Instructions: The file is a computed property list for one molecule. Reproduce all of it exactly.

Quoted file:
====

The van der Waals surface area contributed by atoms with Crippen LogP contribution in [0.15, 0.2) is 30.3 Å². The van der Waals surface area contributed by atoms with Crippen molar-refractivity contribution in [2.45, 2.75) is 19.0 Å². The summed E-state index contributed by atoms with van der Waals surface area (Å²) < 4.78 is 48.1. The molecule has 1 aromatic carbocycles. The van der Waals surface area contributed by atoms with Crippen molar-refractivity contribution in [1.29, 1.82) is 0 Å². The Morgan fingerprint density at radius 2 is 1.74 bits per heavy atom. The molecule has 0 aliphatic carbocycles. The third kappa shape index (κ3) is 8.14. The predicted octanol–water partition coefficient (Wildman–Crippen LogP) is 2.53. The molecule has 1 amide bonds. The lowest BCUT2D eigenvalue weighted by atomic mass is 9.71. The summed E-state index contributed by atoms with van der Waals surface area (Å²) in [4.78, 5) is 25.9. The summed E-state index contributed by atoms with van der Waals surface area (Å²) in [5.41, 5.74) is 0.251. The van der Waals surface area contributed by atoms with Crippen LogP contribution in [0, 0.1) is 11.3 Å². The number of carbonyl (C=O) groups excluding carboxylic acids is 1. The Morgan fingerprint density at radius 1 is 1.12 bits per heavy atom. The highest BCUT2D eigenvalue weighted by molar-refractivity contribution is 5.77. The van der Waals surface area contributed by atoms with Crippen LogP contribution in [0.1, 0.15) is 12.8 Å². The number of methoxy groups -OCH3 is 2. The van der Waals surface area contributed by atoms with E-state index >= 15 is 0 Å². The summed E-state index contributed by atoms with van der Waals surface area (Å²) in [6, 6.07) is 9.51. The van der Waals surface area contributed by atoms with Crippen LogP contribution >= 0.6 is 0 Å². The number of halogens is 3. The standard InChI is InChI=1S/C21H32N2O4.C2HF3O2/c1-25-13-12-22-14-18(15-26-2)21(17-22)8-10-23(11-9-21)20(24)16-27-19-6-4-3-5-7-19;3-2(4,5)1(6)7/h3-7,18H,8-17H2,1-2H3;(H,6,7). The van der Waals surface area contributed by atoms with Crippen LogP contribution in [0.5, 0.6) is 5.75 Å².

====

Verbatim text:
The van der Waals surface area contributed by atoms with Crippen LogP contribution in [0.15, 0.2) is 30.3 Å². The van der Waals surface area contributed by atoms with Crippen molar-refractivity contribution in [2.45, 2.75) is 19.0 Å². The summed E-state index contributed by atoms with van der Waals surface area (Å²) < 4.78 is 48.1. The molecule has 1 aromatic carbocycles. The van der Waals surface area contributed by atoms with Crippen molar-refractivity contribution in [1.29, 1.82) is 0 Å². The Morgan fingerprint density at radius 2 is 1.74 bits per heavy atom. The molecule has 0 aliphatic carbocycles. The third kappa shape index (κ3) is 8.14. The predicted octanol–water partition coefficient (Wildman–Crippen LogP) is 2.53. The molecule has 1 amide bonds. The lowest BCUT2D eigenvalue weighted by atomic mass is 9.71. The summed E-state index contributed by atoms with van der Waals surface area (Å²) in [4.78, 5) is 25.9. The summed E-state index contributed by atoms with van der Waals surface area (Å²) in [5.41, 5.74) is 0.251. The van der Waals surface area contributed by atoms with Crippen LogP contribution in [0, 0.1) is 11.3 Å². The number of carbonyl (C=O) groups excluding carboxylic acids is 1. The Morgan fingerprint density at radius 1 is 1.12 bits per heavy atom. The highest BCUT2D eigenvalue weighted by molar-refractivity contribution is 5.77. The van der Waals surface area contributed by atoms with Crippen LogP contribution in [0.1, 0.15) is 12.8 Å². The number of methoxy groups -OCH3 is 2. The van der Waals surface area contributed by atoms with E-state index >= 15 is 0 Å². The summed E-state index contributed by atoms with van der Waals surface area (Å²) in [6, 6.07) is 9.51. The van der Waals surface area contributed by atoms with Crippen LogP contribution >= 0.6 is 0 Å². The number of halogens is 3. The standard InChI is InChI=1S/C21H32N2O4.C2HF3O2/c1-25-13-12-22-14-18(15-26-2)21(17-22)8-10-23(11-9-21)20(24)16-27-19-6-4-3-5-7-19;3-2(4,5)1(6)7/h3-7,18H,8-17H2,1-2H3;(H,6,7). The van der Waals surface area contributed by atoms with Crippen LogP contribution in [0.5, 0.6) is 5.75 Å².